We keep saying that everybody is on the Internet, but how true is that? Lets take India for instance. While we may be famous for IT, we know that internet connectivity is pretty limited in some parts of the country. In some of the more remote areas, you’ll be lucky to get electricity, let alone Internet connectivity.
Ok, we're about to bore you a bit with some statistics, but bear with me. In a survey done by the International Telecommunication Union, out of the 7.2 billion people in the world today, only about 40% have access to the Internet. Out of those 40%, a vast majority are from the developed nations. That means that more than half the population of the world doesn’t have access to the internet!
Bridging this digital divide is the next step in connecting the whole world. However, traditional methods of getting internet in those regions is just not feasible. So, leave it to to Google and Facebook to come up with a unique solution to the problem. Instead of laying down miles of fiber optic cables, both these Internet giants have looked up to the heavens for answers, almost literally.
Google’s Project Loon and Facebook’s Aquila drone plan to launch aircraft high into the atmosphere and beam down signals to the people living in remote areas, finally letting them join the information superhighway. However, that’s where the similarities end as both have very different plans on how to go about with this.
Google’s effort will involve the launch of high altitude balloons way up into the stratosphere, almost 20 km above the surface of the earth. The balloons will travel around the globe using the wind at that altitude. The necessary electronics will hang below the balloon in a protected box and will be powered by solar panels that are attached to the box. The balloons will then provide connectivity to an area roughly 40 km in diameter using LTE technology. Google is planning to partner with telecommunication companies to supply these areas with LTE enabled devices such as smartphones. Information is then passed from balloon to balloon till finally it reaches a land-based station that is connected to an ISP. Each balloon will have a lifespan of about 100 days after which they will safely descend back to earth and a replacement balloon will be launched. Check this out for more information about Project Loon.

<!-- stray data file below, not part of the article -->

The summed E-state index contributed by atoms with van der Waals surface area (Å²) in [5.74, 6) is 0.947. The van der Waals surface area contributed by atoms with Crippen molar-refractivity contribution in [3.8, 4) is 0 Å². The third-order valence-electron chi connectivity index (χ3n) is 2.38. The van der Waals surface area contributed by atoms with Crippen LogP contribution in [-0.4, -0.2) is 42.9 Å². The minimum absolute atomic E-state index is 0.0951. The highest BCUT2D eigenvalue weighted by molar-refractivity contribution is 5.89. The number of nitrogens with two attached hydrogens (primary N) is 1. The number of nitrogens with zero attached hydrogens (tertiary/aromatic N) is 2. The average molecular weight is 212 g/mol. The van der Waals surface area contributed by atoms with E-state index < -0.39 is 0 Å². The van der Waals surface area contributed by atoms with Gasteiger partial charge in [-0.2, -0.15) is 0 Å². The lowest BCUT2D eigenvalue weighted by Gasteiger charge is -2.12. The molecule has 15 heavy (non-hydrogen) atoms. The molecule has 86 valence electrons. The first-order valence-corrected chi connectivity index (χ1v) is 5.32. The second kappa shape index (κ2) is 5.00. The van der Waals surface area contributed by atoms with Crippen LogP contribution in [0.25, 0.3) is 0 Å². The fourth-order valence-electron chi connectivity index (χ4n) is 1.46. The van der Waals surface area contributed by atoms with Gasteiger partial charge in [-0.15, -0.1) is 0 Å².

Facebook has an even more radical approach to providing internet. Instead of using balloons, it will use solar powered fixed-wing aircraft. The aircraft in question looks like a giant flying boomerang, and we're not kidding about the ‘giant’ part. The Aquila has a wingspan of a Boeing 737, but will weigh less than an average car. Being lightweight is extremely important as this propeller driven aircraft will be powered using solar panels and is expected to stay airborne for about 3 months. if you are worried about air traffic, then don’t worry. The Aquila will fly at an altitude of 60,000 to 90,000 feet, well above the cruising altitude of commercial airliners. The Aquila will use lasers to send signals. Facebook claims that the Aquila will be able to send data at 10 gigabits per second and have a range of 10 miles. It will also be able to connect to “a point the size of a dime.”
The main aim of both these projects is to make information available to as many people as possible. Farmers will know more about different farming techniques, which may improve their crop yields. A single teacher will be able to reach out to thousands of students, hereby improving literacy rates. People living miles away from a hospital will be able to get a diagnosis from doctors. Teenagers will be able to connect with each other through social media. Bored housewives will be able to share funny cat videos. And more people around the globe will get to read articles like this on Digit!!
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